A second type of machine that vended similar coil stamps was manufactured by Unisys and is still in service at a few northern Virginia post offices. The earlier Eca-Gard machines were finally removed from service in 1998.

Variable-denomination stamps from most countries are dispensed as single detached stamps and cannot be collected in long strips as the later U.S. coil stamps can.

The Hong Kong stamps shown in Figure 2 are somewhat typical of the formats found in other countries.

Often these stamps come from machines with preset value choices.

Instead of being able to select any specific value for the stamps, mailers have the choice of several common rates, such as postcard, first-class, airmail and so on.

Along with collecting these variable-denomination stamps in mint sets, some collectors save postally used stamps on cover.

Figure 5 shows a 3.50-krone stamp from Denmark on an envelope mailed to northern Germany in 1995.

The 3.50kr value fulfilled Denmark's 20-gram economy letter rate to European countries that went into effect June 10, 1991.

This nice example is tied to the cover by a dated postmark from Ostjyllands Postcenter. The term "tied" means the postmark covers both the stamp and part of the envelope paper.

Collectors can create specialized collections of variable-denomination stamps from a single country and look for uses that fulfill various rates.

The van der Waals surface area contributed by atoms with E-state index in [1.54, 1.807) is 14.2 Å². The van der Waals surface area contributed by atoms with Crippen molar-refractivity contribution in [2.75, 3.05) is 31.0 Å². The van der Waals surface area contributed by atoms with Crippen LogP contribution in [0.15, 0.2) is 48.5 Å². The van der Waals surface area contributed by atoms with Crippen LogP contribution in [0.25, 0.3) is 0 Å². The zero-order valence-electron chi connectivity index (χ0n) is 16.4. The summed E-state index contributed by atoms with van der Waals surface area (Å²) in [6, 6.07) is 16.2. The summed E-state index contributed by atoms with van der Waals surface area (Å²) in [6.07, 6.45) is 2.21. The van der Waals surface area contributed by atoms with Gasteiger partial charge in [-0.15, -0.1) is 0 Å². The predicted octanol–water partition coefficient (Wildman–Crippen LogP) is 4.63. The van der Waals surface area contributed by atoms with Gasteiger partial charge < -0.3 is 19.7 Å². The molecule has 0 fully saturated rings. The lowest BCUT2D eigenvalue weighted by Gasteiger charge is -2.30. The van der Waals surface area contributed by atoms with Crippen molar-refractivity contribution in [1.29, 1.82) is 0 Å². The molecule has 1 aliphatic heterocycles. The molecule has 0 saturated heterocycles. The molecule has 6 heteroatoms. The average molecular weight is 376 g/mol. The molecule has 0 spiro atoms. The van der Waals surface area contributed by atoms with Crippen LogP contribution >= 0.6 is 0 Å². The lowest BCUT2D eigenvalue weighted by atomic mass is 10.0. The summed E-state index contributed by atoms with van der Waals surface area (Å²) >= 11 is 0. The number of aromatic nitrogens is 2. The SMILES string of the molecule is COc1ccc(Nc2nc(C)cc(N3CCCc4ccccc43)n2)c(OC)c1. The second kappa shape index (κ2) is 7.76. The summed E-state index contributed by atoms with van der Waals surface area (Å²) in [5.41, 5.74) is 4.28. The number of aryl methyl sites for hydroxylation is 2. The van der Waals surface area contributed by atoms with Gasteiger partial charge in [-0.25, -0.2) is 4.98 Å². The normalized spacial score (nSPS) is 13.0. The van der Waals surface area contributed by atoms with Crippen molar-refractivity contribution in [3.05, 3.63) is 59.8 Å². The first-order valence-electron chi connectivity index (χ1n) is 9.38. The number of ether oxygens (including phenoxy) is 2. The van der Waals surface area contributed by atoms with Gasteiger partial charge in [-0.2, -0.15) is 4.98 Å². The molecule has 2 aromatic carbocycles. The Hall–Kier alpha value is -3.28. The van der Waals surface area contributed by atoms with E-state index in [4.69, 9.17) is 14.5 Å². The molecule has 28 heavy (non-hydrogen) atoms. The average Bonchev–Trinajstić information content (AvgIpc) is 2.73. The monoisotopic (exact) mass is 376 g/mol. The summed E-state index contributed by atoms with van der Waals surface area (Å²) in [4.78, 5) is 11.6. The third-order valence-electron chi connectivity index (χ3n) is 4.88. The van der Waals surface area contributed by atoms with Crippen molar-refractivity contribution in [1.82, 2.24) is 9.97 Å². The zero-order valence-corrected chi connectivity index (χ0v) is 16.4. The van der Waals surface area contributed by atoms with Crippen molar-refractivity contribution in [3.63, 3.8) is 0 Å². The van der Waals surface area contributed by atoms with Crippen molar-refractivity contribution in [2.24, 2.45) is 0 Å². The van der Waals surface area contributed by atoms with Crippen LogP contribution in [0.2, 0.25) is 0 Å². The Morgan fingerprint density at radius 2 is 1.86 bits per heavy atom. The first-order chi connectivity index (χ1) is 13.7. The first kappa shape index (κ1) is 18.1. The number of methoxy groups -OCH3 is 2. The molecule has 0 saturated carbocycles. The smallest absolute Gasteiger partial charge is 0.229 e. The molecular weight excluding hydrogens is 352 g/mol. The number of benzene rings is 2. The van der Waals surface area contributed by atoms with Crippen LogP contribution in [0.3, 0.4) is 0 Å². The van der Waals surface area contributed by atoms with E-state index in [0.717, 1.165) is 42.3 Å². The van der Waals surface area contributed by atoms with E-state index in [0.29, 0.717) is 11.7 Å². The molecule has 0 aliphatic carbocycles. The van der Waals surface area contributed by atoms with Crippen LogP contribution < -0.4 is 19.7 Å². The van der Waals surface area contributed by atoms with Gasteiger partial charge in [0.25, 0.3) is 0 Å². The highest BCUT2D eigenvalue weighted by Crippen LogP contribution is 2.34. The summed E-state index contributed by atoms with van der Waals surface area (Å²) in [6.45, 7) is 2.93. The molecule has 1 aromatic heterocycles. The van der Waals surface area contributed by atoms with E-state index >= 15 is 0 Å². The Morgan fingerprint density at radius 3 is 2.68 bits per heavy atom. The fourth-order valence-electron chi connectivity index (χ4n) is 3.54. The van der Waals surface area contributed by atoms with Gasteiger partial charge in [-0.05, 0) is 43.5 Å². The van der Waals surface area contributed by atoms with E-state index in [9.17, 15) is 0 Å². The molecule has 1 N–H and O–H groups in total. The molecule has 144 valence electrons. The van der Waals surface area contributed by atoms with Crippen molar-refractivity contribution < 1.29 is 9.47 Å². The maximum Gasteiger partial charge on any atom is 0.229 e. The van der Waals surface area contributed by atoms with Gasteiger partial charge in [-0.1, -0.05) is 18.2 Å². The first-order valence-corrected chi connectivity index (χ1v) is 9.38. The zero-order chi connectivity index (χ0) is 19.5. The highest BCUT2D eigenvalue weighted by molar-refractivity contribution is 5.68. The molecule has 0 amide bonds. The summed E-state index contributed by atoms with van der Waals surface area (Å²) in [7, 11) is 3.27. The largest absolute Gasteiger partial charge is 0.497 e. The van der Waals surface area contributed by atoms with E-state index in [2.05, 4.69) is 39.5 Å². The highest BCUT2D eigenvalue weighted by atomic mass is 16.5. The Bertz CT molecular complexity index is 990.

The Michel catalog also lists errors and varieties that collectors may watch for, including doubled printings of denominations, misaligned numerals, improper denomination printed, no denomination printed, partial printing, and so on.

Topical stamp collectors may be attracted to variable-denomination stamps because many of the postage labels contain background designs that fit well into different topical collections.

Obviously the Hong Kong stamps picture a variety of New Year animals, including dragons, horses, monkeys, tigers and more.

Several countries have featured birds on their stamps, including Japan and France.

Greece, Portugal and Spain have shown ships, Australia has shown kangaroos and lizards, Finland has pictured Santa Claus, and Macau has shown a bridge.

Many countries have issued variable-denomination labels that have only very plain single-color imprints with no pictorial design. Others, such as Denmark, started out plain but evolved into interesting and colorful stamps with a variety of designs.

Along with the worldwide listings in the Michel specialized catalog, collectors can find listings for individual countries in specialized catalogs for that area.

Variable-denomination stamps of the United States are listed in the Scott Specialized Catalogue of United States Stamps and Covers under the heading "Computer Vended Postage." They're also in the Scott Standard Postage Stamp Catalogue.